Why design will become a team sport for humans and machines
Tools — which used to be things we utilised to perform a specific function &mdash...
Something interesting is happening in the design world.
Tools — which used to be things we utilised to perform a specific function — are increasingly becoming much more than just things. They’re becoming more like colleagues or co-workers — members of the team who can collaborate with us to solve problems.
As the relationship between humans and machines evolves, it promises to turn design into a team sport where humans and machines are playing side-by-side, together. This new way of working will transform design in exciting ways, expanding the possibilities of what we can make and how we can shape the world around us.
Let’s meet some of the new players on the team.
Player #1: generative design
One of the most influential tools moving the relationship between humans and machines in this new collaborative direction is generative design. This technology allows a designer to feed various criteria and constraints into a computer that harnesses the computing power of the cloud to rapidly generate hundreds of design options that meet those criteria.
Need to create a chair made only of plastic that can support up to 300 pounds? Within seconds, generative design will present you with a multitude of design options that match your requirements.
Want to design a quadcopter? While we might have a very fixed idea in our mind of what this lightweight drone is supposed to look like, a generative design tool doesn’t have any preconceived notions. It can explore the full range of possible solutions that meet your criteria, and come up with design options you never would’ve thought of — like a drone frame that resembles the skeleton of a flying squirrel.
The design team at Airbus employed a similar type of biomimicry when they used generative design to come up with a better partition for the galley section of their A320 planes. The resulting “bionic partition” is 45 percent lighter than conventional partitions and equally strong. Airbus estimates that this will save a half a million metric tons of CO2 per year.
Player #2: robotics
While generative design provides the tools for coming up with designs, robotics provide exciting new ways to make the designs.
Robots have been mainstays of manufacturing facilities and other industrial settings for decades, of course, but increasingly we’re finding ways to enhance their utility by using them in conjunction with other technologies like generative design and additive manufacturing.
One particularly vivid example of this new type of enhanced robotics can be found in the Netherlands, where Autodesk has been working with the designer Joris Laarman and his team at MX3D. Using an algorithmic feedback system, robots will autonomously manufacture a steel bridge all by themselves in mid-air — to be installed over a canal in central of Amsterdam.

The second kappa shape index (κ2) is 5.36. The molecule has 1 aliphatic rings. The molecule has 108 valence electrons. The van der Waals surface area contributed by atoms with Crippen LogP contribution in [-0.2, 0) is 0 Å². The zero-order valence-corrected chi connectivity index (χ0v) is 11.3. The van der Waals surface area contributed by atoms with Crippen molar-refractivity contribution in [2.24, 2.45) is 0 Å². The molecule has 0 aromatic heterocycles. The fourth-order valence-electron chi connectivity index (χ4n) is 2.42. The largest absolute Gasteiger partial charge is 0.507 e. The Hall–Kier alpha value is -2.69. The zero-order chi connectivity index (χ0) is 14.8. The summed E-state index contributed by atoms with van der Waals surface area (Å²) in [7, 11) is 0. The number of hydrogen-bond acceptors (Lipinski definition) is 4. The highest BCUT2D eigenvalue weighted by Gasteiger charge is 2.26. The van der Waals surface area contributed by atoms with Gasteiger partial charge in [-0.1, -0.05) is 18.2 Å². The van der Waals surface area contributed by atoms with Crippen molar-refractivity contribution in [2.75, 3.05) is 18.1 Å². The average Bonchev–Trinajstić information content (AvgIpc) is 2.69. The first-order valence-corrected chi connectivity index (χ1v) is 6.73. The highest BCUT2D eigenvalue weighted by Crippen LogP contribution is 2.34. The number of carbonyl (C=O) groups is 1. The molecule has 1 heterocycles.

Player #3: the internet of things
Once you make things, why not give them a nervous system? The Internet of Things (IoT) — that ubiquitous network of connected sensors — has started playing that role, gathering data about a product’s surroundings and reporting it back to us.
As the types of sensors we’re able to embed in products get more sophisticated, we can gain a greater understanding of how a product functions in the real world — and how we can improve its design.
For example, Autodesk worked with a team in Southern California called the Bandito Brothers, outfitting a racecar with dozens of sensors that could collect billions of data points about how the car performed in race conditions. Taking this data and feeding it into a generative design tool allowed the team to build a custom chassis that would maximize performance under the conditions it had experienced.
Player #4: artificial intelligence
If generative design, robotics, and IoT are the tools changing the way humans and machines work together on design tasks, then artificial intelligence (AI) is the “rocket fuel” that accelerates their impact.
AI gives our tools a learning capability, so that they can constantly get better at doing their jobs. This means that generative design tools can start to learn what type of designs we like and don’t like, and take note of our preferences; robots no longer need explicit instructions hard-programmed into their OS to complete their tasks; and the IoT can use AI to not only perceive, but also react intelligently to, the real world.
All this added intelligence gives the tools the flexibility to be more creative in their problem solving.
As a result, computers are getting better at apparent human-style capabilities, like using intuition and making creative leaps. With the array of design challenges our world currently faces, this added source of creativity is a welcome and positive development.
In this new era of machine learning and advanced design tools, the relationship between humans and machines is changing in exciting and inspiring ways.
Designers and engineers should no longer view tools as machines that they operate and explicitly tell what to do. Instead, they should view these tools as true collaborators that can help us solve big problems in ways humans alone wouldn’t be able to.
By viewing design as a team sport — one that includes both humans and machines working together — everybody wins.
Asif Moghal is Manufacturing Industry Manager at Autodesk